It's not East Germany in the 1970s, to be sure. But that's no consolation to those who'd rather see Turkey, ostensibly the largest Muslim democracy after Pakistan (Pakistan? a democracy?) live up to the name.

                Read the full report:

                http://www.state.gov/g/drl/rls/hrrpt...eur/119109.htm
                U.S. preparing reports about bad prison conditions? Unlawful killings? Tortures? About detainess that are not given right to see an attorney? Critizing the number of prisoners held as terrorists?

                I'm in tears!

                Comment


                • Re: Can Turkey Learn Tolerance?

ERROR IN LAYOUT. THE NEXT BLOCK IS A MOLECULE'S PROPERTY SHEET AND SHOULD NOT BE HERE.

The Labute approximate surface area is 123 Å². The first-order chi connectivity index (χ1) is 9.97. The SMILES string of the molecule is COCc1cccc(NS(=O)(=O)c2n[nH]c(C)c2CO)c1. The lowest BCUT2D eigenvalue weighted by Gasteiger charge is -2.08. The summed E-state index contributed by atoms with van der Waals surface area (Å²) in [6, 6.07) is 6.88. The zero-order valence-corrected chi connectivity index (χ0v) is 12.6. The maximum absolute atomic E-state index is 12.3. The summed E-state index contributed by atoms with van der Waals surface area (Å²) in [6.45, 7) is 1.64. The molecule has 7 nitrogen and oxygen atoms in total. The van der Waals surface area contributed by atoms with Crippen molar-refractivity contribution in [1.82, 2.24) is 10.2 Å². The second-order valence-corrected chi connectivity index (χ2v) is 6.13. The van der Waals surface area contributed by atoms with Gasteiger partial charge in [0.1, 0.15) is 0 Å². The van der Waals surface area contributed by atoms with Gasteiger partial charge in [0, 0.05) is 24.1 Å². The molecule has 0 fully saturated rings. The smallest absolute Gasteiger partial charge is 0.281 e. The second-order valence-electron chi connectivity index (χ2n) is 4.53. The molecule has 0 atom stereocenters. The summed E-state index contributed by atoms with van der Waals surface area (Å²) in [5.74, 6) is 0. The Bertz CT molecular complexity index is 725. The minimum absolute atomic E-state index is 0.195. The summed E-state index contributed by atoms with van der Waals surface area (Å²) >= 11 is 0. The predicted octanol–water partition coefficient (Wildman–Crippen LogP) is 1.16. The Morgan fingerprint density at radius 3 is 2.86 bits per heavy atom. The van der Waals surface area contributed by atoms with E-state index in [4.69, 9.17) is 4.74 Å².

Originally posted by bell-the-cat View Post

                  What do you think would happen if 500 Muslims flew into Athens, complete with a posse of robed mullahs and chanting dervishes, and proceeded unanounced to pray on the site of the Acropolis.
                  I didnt know that Athens is historical turkish homeland and Acropolis is a turkish Mosque of 5th century BC.

                  Bell admite that you are an idiot.
                  Death or Freedom!

                  Comment


                  • Re: Can Turkey Learn Tolerance?

                    Originally posted by may View Post
                    U.S. preparing reports about bad prison conditions? Unlawful killings? Tortures? About detainess that are not given right to see an attorney? Critizing the number of prisoners held as terrorists?

                    I'm in tears!